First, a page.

On Saturday Feb. 25, I decided to hike to Springer Mountain with two friends. We each had full 30-pound backpacks and hiked 9 miles up 2,000 feet of elevation to spend the night on Springer Mountain, at the start of the Appalachian Trail.
Even though the temperature was expected to be in the low 20s- not including the wind chill-we decided to take the journey. The wind chill made it much colder. I had cold shivers a few times during the night from not being totally prepared for the cold.
Anyway, back to what I learned from this hike and camping out.
As a person that has dealt with anxiety, post-traumatic stress disorder (PTSD) and panic attacks as a consequence of surviving childhood sexual abuse, I had imaginary fears I had to fight through during this hike. Even though I have been training for a rafting and camping trip down the Grand Canyon, I had not hiked over two miles with a 30-pound pack in about a year.
Those of us who deal with anxiety, PTSD, and panic attacks have to push ourselves through the fear and keep living.
Once we arrived at the starting point of the hike and loaded up, all I could think about was how hard would this be with this heavy pack on my back, and how cold it gets at night on the mountain. I was taking a trail I had never taken before in my life. We had to get water from the streams using a portable filter system, which made me anxious.
As we started the hike, the first mile was all uphill. I thought to myself, “Why am I doing this trek? I am 60 years old and I’ve been successful. I don’t have anything to prove.” But I kept going. I had to prove to myself that I could succeed, and succeed for other survivors that feel they can’t win.
We started meeting other hikers that were starting their journeys to hike the entire Appalachian Trail-more than 2,100 miles. Just meeting those hikers inspired me to make my small journey.
The hike was tough and long. During the first day of hiking, one time I felt the feeling I get in my stomach when anxiety starts. I quickly did some deep breathing and said to myself, “Not today. Too much hiking left and no easy way out.” The feeling of panic immediately left me.
When we finally reached the campsite at the end of the first leg of the hike, I felt great. Secretly in the back of my mind, I was thinking about the hike back, hoping my claustrophobia – a fear of closed-in spaces that I started suffering from a few years ago-didn’t creep up while I was sleeping in my tent and sleeping bag.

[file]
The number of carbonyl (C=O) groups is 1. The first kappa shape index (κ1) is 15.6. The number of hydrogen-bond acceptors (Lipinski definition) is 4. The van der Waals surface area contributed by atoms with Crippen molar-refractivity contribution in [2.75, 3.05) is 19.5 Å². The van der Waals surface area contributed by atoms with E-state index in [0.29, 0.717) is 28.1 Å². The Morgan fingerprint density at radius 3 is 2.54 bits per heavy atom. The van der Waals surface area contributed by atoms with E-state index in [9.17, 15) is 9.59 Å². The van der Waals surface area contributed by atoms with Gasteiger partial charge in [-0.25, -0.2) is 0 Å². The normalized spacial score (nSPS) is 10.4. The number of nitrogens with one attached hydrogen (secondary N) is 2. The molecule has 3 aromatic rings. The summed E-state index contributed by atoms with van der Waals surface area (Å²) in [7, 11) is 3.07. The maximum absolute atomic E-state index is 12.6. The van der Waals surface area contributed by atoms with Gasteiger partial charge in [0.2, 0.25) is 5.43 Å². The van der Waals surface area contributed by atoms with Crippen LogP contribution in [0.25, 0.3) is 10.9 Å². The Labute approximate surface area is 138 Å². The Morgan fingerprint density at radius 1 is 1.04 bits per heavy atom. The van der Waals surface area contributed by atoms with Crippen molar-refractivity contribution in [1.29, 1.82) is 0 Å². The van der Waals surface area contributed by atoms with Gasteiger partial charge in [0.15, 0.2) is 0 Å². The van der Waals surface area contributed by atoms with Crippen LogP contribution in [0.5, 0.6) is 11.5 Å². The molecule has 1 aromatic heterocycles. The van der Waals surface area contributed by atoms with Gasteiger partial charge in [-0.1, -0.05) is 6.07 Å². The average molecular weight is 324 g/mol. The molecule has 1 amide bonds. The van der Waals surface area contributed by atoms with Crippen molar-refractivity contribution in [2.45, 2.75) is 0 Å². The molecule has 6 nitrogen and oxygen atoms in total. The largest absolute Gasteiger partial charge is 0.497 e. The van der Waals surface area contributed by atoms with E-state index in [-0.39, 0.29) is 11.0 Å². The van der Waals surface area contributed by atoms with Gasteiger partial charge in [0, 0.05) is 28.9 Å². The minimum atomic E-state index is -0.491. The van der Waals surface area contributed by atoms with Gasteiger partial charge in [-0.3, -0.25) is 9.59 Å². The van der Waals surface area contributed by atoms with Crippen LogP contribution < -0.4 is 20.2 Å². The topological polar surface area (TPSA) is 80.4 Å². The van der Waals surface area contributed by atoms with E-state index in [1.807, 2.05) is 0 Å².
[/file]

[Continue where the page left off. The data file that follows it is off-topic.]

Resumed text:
Fortunately, we all slept in an open-air shelter, so the claustrophobic fear didn’t happen. I would have been warmer in my tent because I could have blocked the wind more. The open-air shelter removed the anxiety, but created some physical discomfort.
After freezing through the night, we were up at daybreak. Many of the through-hikers going on the Appalachian Trail were already up, packed and moving on. I was amazed at how many people were attempting to make the grueling six-month hike of the entire Appalachian Trail. They were from all over the world, and were all sizes, ages, shapes, and genders.
As we started back the next day on our hike, I was dressed in layers because I was still cold from the previous night. About an hour in, I stopped and took off all of my extra layers. I wore just my Morehouse College long-sleeve shirt. You get pretty warm quickly hiking terrain with elevation, steep climbs, and steep downhill trails.
The views of the mountain ranges during the hike were awesome. After our first stop, I told my hiking partners that I was going ahead of them because I wanted to be alone with God and nature. I wanted to follow the markers on the trail and challenge myself by handling the anxiety that comes when I push myself physically.
I then spent the next 3 1/2 hours all alone on the trail. It was an awesome experience! I made one mistake: I didn’t stop and take my backpack off to rest my body.
Here are some things I learned in 24 hours of hiking.
1. Imaginary fear can stop me from enjoying life. I have to push through the fear.
2. My mind gives out before the rest of my body does. My mind said, “Quit!” a few times, but I knew physically I was able. I had to push through when my mind said,”Go ahead and quit!”
3. Always carry extra water.
4. Anxiety, PTSD, and panic attacks don’t have to control my life and have me miss an incredible journey.
5. Slow down in life. While hiking with a 30-pound pack, I had to slow down. When I did, I enjoyed everything around me and I didn’t get exhausted, anxious or fearful.
6. Train and prepare. I started training for this hike in all phases of my life and it paid off, especially doing exercises like “planks,” and hiking Stone Mountain, close to my home. I prayed often and decided anxiety wouldn’t rule my life. We all have to train and prepare for life, spiritually, emotionally and physically.
7. People that attempt to hike the entire Appalachian Trail are some the nicest people you will meet. They take this journey for many reasons. I made sure I gave everyone I met words of encouragement. Everyone was helpful to each other on the trail.
8. Time alone with God, nature and yourself is important for healing, recharging and fighting through the imaginary fear that can hold us back from enjoying life.
9. We are stronger than we realize. We can do some incredible things regardless of our pasts.
10. Nothing is better than real friends. Thanks to Robert Burroughs and Jason Lee for being on the hike with me.
My next challenge is a 7-day rafting and camping trip. We will hike up the Grand Canyon the last day – 7 miles over 4,600 feet of elevation gain. I am going to whip anxiety, PTSD, and panic attacks into submission.